Google and Rackspace are to jointly develop an open server specification based around IBM's next-generation Power9 processors under the aegis of the Open Compute Project (OCP).
The move indicates that Google is considering using Power servers to drive some of its online services in the future.
The two firms disclosed the partnership at the OpenPower Summit in California this week, the annual event for the OpenPower Foundation which is dedicated to building an ecosystem of data centre products and technologies based on IBM's Power architecture.
Google, a founder member of the OpenPower Foundation, is working with Rackspace on an open server specification based on the Power9 architecture. The two firms will submit a candidate server design to the OCP, another industry body aimed at driving common standards in the data centre.
Maire Mahony, Google's hardware engineering manager, explained that the firm is committed to open innovation, as well as to optimising performance and cost in data centres.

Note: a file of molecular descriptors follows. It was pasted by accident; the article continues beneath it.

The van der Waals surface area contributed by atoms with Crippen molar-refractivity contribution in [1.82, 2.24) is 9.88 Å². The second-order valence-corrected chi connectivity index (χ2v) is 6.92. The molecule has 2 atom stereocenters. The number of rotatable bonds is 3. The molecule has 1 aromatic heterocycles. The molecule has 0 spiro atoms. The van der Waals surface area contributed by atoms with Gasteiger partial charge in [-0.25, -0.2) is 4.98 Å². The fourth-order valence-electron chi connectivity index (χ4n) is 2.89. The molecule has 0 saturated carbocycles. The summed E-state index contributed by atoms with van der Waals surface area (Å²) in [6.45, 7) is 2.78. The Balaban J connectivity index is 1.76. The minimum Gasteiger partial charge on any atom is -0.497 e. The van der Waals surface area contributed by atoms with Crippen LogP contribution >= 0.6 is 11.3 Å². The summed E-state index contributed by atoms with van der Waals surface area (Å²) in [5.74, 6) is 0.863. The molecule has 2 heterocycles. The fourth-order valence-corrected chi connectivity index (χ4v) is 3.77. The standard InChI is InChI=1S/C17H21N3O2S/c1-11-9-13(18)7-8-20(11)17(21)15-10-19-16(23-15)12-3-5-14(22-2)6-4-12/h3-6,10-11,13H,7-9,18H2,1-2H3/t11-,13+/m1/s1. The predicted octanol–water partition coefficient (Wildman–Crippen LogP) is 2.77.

"Working with Rackspace, we will submit a Power9 server design to the OCP that will address the diverse requirements of end customers for data centre services," Mahony said.
Rackspace has been developing its own open standard server, codenamed Barreleye, based on IBM's existing Power8 processors. The company said at the OpenPower Summit that it will make Barreleye available this year, operating workloads on Rackspace's Public Cloud powered by OpenStack.
Meanwhile, the first Power9 processors are not expected to arrive until 2017. These will be manufactured using a 14nm production process and are set to offer up to 24 CPU cores, double that of the existing Power8 chips.
Like the current IBM chips, Power9 will put an emphasis on demanding workloads such as analytics and big data. A key part of this will be a new microarchitecture and enhancements to the Coherent Accelerator Processor Interface technology that enables a plug-in accelerator, such as an Nvidia GPU sitting on the PCI Express bus, to function as if it were an on-chip processor with access to the same memory space as the CPU cores.
"We are excited to work with Google on our Power9 OpenPower-based, OCP form factor server," said Rackspace distinguished engineer Aaron Sullivan, who is also a member of the OCP Incubation Committee.
"OpenPower processors combined with acceleration technology are fundamentally changing server and data centre design today and into the future.
"OpenPower provides a great platform for the speed and flexibility needs of hyperscale operators as they demand ever-increasing levels of scalability."
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